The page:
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We talk with poet William Evans about his powerful new collection of poetry, We Inherit What the Fires Left.
Then, anti-trust policy analyst and author Matt Stoller tells us about his blog post, Antitrust After the Coronavirus: A Government of Corporate Monopolies.
It’s the last week of poetry month: just in time to squeeze in the wonderful conversation we recorded a few days ago with award-winning poet William Evans about his new poetry volume, We Inherit What the Fires Left.
In the book, Evans explores the lived experience of race in the American suburbs and what dreams and injuries are passed from generation to generation. He examines not only what these inheritances are composed of, but what price the bearer must pay for such legacies, the costly tolls exacted on both body and spirit, as a son, a man and a father.
In our interview, he shares his struggles as a parent over how to talk with his young daughter about the ugly realities of racism in America without damaging her spirit.
William Evans is the author of two previous poetry collections, and is the founder of the Writing Wrongs Poetry Slam in Columbus, Ohio. He’s co-founder of the blog Black Nerd Problems.
Listen to William Evans Reading His Poetry
Climate activist Naomi Klein coined the phrase “the shock doctrine” after Hurricane Katrina to describe how economic and politic elites exploit large-scale disasters to advance their interests to the detriment of everyone else.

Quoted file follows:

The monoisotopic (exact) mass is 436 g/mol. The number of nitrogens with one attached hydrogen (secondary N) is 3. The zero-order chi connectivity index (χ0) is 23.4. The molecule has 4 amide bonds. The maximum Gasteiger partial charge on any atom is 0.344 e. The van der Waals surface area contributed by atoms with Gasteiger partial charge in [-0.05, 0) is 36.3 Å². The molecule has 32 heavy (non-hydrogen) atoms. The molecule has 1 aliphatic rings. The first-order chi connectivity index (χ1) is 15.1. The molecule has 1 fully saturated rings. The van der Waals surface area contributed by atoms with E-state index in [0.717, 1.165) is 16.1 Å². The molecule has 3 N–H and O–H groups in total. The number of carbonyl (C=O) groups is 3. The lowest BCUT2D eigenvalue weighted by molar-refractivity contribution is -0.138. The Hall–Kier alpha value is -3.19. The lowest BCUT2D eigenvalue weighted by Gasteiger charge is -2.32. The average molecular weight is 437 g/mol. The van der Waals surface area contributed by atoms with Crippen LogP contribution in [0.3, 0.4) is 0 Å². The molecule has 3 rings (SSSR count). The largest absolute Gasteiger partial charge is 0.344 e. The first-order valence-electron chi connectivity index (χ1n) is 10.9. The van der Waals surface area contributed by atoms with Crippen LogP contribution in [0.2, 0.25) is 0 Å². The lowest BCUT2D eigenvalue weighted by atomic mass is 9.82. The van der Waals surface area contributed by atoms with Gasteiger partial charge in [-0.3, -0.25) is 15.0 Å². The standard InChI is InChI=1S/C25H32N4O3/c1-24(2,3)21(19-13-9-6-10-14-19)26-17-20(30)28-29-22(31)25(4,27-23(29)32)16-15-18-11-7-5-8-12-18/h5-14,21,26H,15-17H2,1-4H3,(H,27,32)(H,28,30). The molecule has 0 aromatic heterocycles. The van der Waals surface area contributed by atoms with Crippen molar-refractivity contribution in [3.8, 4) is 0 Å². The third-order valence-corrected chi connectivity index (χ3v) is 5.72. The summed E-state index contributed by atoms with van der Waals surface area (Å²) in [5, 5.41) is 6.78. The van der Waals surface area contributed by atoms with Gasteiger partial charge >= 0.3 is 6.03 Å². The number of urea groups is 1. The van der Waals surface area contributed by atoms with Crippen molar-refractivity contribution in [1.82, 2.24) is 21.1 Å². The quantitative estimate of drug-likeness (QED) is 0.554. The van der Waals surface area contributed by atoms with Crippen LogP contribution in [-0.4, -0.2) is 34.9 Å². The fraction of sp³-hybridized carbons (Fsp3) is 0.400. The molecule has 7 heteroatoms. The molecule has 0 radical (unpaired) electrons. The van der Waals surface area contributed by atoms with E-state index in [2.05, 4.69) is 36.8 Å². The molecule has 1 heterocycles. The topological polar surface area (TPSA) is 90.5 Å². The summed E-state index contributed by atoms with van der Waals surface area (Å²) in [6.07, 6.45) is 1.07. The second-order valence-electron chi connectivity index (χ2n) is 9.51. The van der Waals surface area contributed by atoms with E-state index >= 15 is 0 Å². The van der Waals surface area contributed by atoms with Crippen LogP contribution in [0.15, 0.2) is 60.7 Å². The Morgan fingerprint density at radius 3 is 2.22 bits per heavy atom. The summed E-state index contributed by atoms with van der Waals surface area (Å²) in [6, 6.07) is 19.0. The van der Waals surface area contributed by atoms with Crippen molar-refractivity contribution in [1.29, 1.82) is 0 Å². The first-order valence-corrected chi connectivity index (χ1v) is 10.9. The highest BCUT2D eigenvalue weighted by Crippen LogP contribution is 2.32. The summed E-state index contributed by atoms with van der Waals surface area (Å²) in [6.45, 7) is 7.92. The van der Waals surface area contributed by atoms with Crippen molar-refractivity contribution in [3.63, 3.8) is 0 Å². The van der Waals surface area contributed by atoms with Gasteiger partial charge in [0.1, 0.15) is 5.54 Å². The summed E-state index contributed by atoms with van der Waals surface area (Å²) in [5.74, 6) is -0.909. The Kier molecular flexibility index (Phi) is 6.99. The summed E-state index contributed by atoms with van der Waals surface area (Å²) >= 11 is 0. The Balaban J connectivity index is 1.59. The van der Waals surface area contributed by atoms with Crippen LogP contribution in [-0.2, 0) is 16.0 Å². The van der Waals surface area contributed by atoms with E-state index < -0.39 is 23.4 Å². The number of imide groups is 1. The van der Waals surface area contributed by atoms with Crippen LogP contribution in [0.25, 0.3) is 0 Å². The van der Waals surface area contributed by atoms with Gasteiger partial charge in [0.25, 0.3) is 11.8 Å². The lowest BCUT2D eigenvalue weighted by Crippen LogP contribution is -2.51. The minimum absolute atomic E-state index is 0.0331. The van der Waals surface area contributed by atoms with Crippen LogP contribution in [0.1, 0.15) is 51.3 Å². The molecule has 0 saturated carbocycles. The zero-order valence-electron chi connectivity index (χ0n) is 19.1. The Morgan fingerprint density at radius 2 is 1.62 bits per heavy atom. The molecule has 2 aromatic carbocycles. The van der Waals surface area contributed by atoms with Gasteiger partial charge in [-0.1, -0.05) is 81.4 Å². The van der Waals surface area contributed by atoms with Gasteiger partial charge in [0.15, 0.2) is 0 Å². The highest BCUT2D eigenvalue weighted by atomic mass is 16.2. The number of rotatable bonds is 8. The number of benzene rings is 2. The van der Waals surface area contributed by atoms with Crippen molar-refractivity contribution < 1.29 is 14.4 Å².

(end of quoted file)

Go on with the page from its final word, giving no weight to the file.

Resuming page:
The COVID19 pandemic bids fair to follow the shock doctrine on steroids. Some have predicted the death of small business throughout America, leaving only the biggest players to dictate prices and crush labor rights.
In his recent post on his blog, Big, “Antitrust After the Coronavirus: A Government of Corporate Monopolies,” Matt Stoller predicts the pandemic will accelerate the monopolization of the economy, with dire consequences for democracy and economic security.
Stoller has dedicated himself to studying and writing about the politics of monopoly and finance. He worked in Congress for six years during the last financial crisis as a policy maker in finance and trade law and he recently came out with the book Goliath: The 100-year War Between Monopoly Power and Democracy.